HOUSTON — The red dot of a laser pointer circled downtown Houston on a map during a virtual training of poll watchers by the Harris County Republican Party. It highlighted densely populated, largely Black, Latino and Asian neighborhoods.
“This is where the fraud is occurring,” a county Republican official said falsely in a leaked video of the training, which was held in March. A precinct chair in the northeastern, largely white suburbs of Houston, he said he was trying to recruit people from his area “to have the confidence and courage” to act as poll watchers in the circled areas in upcoming elections.
A question at the bottom corner of the slide indicated just how many poll watchers the party wanted to mobilize: “Can we build a 10K Election Integrity Brigade?”
As Republican lawmakers in major battleground states seek to make voting harder and more confusing through a web of new election laws, they are simultaneously making a concerted legislative push to grant more autonomy and access to partisan poll watchers — citizens trained by a campaign or a party and authorized by local election officials to observe the electoral process.
This effort has alarmed election officials and voting rights activists alike: There is a long history of poll watchers being used to intimidate voters and harass election workers, often in ways that target Democratic-leaning communities of color and stoke fears that have the overall effect of voter suppression. During the 2020 election, President Donald J. Trump’s campaign repeatedly promoted its “army” of poll watchers as he publicly implored supporters to venture into heavily Black and Latino cities and hunt for voter fraud.
Republicans have offered little evidence to justify a need for poll watchers to have expanded access and autonomy. As they have done for other election changes — including reduced early voting, stricter absentee ballot requirements and limits on drop boxes — they have grounded their reasoning in arguments that their voters want more secure elections. That desire was born in large part out of Mr. Trump’s repeated lies about last year’s presidential contest, which included complaints about insufficient poll watcher access.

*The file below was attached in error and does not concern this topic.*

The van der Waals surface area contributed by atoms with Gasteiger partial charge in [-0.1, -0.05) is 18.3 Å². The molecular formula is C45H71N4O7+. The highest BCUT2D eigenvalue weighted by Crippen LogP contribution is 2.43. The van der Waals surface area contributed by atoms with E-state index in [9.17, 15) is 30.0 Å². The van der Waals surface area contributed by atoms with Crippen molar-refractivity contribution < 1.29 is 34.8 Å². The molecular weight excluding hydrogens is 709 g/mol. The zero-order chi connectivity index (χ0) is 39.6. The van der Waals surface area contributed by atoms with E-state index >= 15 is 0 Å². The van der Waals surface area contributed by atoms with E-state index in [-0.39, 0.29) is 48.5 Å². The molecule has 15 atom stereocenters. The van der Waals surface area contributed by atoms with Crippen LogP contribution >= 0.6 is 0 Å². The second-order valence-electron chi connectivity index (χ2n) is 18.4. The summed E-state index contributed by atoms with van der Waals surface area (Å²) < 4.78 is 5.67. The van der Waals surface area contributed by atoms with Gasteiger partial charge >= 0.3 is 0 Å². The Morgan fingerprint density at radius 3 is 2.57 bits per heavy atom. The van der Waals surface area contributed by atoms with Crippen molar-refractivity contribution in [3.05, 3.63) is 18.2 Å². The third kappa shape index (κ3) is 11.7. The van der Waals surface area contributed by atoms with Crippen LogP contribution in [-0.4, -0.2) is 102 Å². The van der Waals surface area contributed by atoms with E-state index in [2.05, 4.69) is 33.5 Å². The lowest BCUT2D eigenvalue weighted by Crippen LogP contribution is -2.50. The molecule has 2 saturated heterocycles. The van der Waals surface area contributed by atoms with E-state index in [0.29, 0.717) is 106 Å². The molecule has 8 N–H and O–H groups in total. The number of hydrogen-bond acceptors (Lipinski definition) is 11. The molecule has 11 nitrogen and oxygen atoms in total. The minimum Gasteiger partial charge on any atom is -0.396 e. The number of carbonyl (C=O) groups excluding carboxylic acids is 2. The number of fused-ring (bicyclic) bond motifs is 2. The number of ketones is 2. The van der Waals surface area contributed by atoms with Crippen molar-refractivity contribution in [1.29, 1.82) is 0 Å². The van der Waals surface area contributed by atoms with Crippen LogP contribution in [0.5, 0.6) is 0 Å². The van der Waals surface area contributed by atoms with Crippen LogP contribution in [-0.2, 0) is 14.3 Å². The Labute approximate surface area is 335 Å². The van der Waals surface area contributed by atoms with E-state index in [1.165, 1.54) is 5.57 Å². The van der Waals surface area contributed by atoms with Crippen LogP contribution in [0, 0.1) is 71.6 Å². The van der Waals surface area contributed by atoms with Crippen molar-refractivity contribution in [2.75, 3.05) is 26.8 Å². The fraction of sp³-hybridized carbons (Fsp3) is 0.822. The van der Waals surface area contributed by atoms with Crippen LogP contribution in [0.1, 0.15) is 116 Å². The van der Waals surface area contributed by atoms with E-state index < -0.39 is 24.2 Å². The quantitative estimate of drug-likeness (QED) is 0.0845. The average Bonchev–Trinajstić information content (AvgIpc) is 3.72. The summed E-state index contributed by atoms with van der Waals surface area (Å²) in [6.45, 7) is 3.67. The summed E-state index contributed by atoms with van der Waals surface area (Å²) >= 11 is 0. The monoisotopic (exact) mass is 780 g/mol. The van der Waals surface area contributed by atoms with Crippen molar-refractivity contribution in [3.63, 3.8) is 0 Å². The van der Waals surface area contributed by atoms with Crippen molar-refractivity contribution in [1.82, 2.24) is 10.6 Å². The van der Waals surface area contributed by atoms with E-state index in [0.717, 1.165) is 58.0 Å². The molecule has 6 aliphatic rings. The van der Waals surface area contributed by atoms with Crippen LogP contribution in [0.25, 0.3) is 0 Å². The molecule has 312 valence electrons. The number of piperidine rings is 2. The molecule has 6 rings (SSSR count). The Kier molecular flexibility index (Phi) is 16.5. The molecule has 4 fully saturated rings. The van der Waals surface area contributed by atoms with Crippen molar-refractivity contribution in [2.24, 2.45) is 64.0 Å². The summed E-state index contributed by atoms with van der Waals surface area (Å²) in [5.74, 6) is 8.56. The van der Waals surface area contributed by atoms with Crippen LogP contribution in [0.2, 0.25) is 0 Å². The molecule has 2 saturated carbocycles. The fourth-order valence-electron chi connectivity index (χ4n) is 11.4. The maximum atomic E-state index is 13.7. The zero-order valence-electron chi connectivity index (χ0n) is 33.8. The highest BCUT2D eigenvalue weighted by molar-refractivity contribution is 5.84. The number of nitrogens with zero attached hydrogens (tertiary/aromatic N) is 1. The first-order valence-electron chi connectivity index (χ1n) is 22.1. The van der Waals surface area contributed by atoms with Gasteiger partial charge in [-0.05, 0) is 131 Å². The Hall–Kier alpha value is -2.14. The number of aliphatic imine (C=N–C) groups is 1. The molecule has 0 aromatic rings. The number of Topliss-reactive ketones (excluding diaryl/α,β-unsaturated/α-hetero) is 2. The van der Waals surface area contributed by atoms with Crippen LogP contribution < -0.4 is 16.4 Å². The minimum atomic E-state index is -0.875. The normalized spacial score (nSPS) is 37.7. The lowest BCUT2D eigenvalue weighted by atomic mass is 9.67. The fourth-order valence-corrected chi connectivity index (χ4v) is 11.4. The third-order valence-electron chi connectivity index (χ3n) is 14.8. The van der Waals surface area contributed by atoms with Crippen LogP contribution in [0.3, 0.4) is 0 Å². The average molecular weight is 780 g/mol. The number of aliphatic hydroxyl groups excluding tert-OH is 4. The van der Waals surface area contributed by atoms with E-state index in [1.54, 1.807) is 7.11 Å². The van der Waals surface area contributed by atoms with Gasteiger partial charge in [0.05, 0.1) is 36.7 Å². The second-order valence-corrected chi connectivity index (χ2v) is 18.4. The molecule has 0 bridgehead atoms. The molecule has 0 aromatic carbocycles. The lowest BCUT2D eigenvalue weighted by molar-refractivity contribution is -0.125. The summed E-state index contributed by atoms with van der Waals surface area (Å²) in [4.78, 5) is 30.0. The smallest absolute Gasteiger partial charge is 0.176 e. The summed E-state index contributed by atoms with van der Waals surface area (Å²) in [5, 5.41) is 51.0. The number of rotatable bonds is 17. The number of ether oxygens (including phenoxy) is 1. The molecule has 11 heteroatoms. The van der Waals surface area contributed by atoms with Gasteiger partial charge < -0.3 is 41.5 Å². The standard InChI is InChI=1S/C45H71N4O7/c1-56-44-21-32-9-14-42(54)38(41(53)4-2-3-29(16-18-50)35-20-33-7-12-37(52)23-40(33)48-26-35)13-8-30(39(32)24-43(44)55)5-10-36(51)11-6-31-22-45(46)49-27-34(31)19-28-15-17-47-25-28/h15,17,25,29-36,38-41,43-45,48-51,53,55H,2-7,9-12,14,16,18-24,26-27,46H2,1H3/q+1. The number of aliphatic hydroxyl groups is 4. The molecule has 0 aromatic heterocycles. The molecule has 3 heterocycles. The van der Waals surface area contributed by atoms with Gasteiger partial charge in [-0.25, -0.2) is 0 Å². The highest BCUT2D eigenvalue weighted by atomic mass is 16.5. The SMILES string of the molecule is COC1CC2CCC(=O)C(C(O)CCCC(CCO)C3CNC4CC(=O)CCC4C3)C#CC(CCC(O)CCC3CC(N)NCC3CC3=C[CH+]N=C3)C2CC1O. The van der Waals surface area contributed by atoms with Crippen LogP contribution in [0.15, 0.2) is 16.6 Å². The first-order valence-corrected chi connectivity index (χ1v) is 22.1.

Now, with disputes over the rules governing voting now at a fever pitch, the rush to empower poll watchers threatens to inject further tension into elections.
Both partisan and nonpartisan poll watching have been a key component of American elections for years, and Republicans and Democrats alike have routinely sent trained observers to the polls to monitor the process and report back on any worries. In recent decades, laws have often helped keep aggressive behavior at bay, preventing poll watchers from getting too close to voters or election officials, and maintaining a relatively low threshold for expelling anyone who misbehaves.
But now Republican state lawmakers in 20 states have introduced at least 40 bills that would expand the powers of poll watchers, and 12 of those bills in six states are currently progressing through legislatures, according to the Brennan Center for Justice.
In Texas, the Republican-controlled Legislature is advancing legislation that would allow them to photograph and video-record voters receiving assistance, as well as make it extremely difficult for election officials to order the removal of poll watchers.
The video-recording measure has particularly alarmed voting rights groups, which argue that it could result in the unwanted identification of a voter in a video posted on social media, or allow isolated incidents to be used by partisan news outlets to craft a widespread narrative.
“If you have a situation, for example, where people who are poll workers do not have the ability to throw out anybody at the polls…